Banh Xeo (Savory Vietnamese Crepe)
I’ve finally started cooking the foods I grew up with. For the longest time, I never bothered to learn because my mom took such joy in feeding us. After she passed away, I didn’t have her to advise me. Everyone has a slightly different way of making things (and also a different way they adapted to the products available in a new country) and really, I just wanted to make mom’s version of things. Even my mom’s five sisters had different spins on the same dishes.
Luckily, I have my mom’s recipe notebook. It was always in our kitchen growing up. She loved recording recipes from friends and neighbors and somehow she never ran out of pages:
Some of her notes date back to 1975/76, the years she spent in Guam after fleeing Vietnam. Some recipes are American curiosities gathered from PTA events (like jello molds and tuna casserole) but thankfully most are Vietnamese recipes from friends and family. Her original recipe for banh xeo (a savory Vietnamese crepe stuffed with shrimp, pork and lots of bean sprouts eaten with veggies and herbs dipped in fish sauce) called for a box of Farina (rice flour), some sort of rice powder, powdered eggs, water, and turmeric. Over 30 years later, ingredients have evolved. Powdered eggs were a fixture in our household growing up (my aunt got these government rations through San Francisco’s grey market) but I would have no idea how to get any these days and I know there’s a better way.
There are pre-mixed batters for banh xeo widely available in the Asian grocery, but the ingredients outlined by Rasa Malaysia were simple enough and I prefer knowing exactly what goes into my food. The only modification I made for the batter was the addition of beer.
When I told the ladies doing my nails that I was making banh xeo for dinner, one advised me to swap some beer for water to help the crepe get crispier. Only then did I remember my mom sometimes pouring a crappy lager into her batter. We only stock craft beer at my house, so I had Joel select an IPA (Bell’s Hopslam) which worked great. Just make sure you use a lighter colored beer and not a dark or sweet beer.
Traditionally, banh xeo uses thinly sliced pork shoulder or belly. These cuts are more easily found in Asian groceries but are harder to find in my neighborhood, so I just chopped a pork chop. I remember my mom using ground pork once in a while as well. I also didn’t have small shrimp, so I just chopped some larger shrimp. Adapt–it all tastes the same!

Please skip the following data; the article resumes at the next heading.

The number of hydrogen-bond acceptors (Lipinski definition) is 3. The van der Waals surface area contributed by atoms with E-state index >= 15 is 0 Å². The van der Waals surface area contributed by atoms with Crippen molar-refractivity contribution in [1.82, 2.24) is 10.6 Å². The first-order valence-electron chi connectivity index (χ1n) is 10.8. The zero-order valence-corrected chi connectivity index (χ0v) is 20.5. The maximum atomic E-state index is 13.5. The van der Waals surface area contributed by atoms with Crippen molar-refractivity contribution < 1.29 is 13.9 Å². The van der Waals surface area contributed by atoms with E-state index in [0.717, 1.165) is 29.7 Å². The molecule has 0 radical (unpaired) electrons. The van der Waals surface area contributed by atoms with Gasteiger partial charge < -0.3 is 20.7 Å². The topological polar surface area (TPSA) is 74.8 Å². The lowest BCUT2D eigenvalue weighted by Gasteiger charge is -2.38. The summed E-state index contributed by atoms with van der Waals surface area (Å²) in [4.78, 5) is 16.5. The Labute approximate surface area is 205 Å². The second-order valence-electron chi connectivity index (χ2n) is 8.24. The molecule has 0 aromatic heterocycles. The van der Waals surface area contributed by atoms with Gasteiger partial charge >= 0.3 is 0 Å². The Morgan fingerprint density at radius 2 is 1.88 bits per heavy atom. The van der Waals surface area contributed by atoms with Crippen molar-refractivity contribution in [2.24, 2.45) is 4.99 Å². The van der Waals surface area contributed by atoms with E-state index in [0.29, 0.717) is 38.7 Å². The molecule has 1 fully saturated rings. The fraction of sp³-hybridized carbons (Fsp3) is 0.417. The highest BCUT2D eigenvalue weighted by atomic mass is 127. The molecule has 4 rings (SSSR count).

Finally, Banh xeo isn’t a good dish for parties unless you want to spend all your time cooking and not hanging out with your guests. When Joel & I made this, we made one at a time, split the banh xeo in half and sat down immediately to eat it. Once that was done, we’d get up and make another one. These are best eaten immediately…every second counts!
Banh Xeo Batter (thank you Rasa Malaysia)
Makes about 4 banh xeo. We had two each for dinner.
- 2 cups rice flour
- 1/4 tsp turmeric powder
- 1/2 tsp salt
- 1 cup water
- 1/2 cup light-colored beer
- 3/4 cup coconut milk
- 3 scallions, thinly sliced on extreme angle, about 1/4 inch thick
- Whisk together all the ingredients until smooth (no lumps!!) Make sure the batter rests for at least 30 minutes.
I’ve read the longer the batter rests, the better (even a day or two prior though I haven’t tried it). I also skipped the green onions this time but would highly recommend it for next time.
Nuoc Mam Pha/Nuoc Cham
This is the dressing or dipping sauce. I like to keep some at the ready in the fridge. It lasts a while.
- 1 part lemon/lime juice, or rice wine/white vinegar (I prefer lime juice)
- 1 part nuoc mam (fish sauce)
- 1 part sugar
- 2 parts water
- Add to taste: minced garlic, minced jalapeno or serrano peppers, or sambal oelek
All of this is adjusted to personal tastes…and everyone mixes theirs differently.
Banh Xeo Filling & Assembly
- vegetable oil
- 1/4 lb thinly sliced pork shoulder or belly (ground pork or diced pork chop works too)
- 1/4 lb peeled/deveined/sliced lengthwise small shrimp (or larger shrimp cut smaller)
- 1 lb bean sprouts
- salt & pepper
- fish sauce to taste
- 1/4 thinly sliced onion or 2-3 thinly sliced shallots
- steamed mung beans (my mom used to sprinkle cooked mung beans into her batter but I didn’t figure that out this time around)
- serve with: lettuce cups, nuoc cham, fresh herbs (mint, cilantro, basil, whatever)
- Season pork with salt, pepper & a dash of fish sauce. Season shrimp with salt & pepper.
- Heat up a large non-stick skillet. Sautee pork & onions/shallots until almost done. Sautee shrimp until almost done. Set both aside. Make sure all of your ingredients are lined up before you get going because this all happens fairly quickly.
- Now, if you’re nervous about cooking banh xeo, do what I did: watch a few videos on YouTube first.
- On high heat, add 1 Tbsp oil, scatter 1/4 of the pork, shallots and shrimp evenly throughout the pan. Stir the batter well and add 1 ladle to the pan. Swirl the pan so the batter is evenly distributed.
- Put lid on pan and cook for ~1 minute (until center is no longer runny). While you wait, put two handfuls of bean sprouts into a bowl and microwave for 30 seconds.
- Remove cover and continue to cook until edges begin to brown. At this point, you can add a little extra oil to the edges to help it brown and crisp. Put the bean sprouts on half the crepe and fold other edge on top.
- Serve immediately or it will get soggy! Places pieces of cooked banh xeo inside a lettuce cup, add herbs (mint, cilantro, basil), dip in nuoc cham and eat. If you’re lazy like me, it’s a bit untraditional but, I make mine into a giant salad.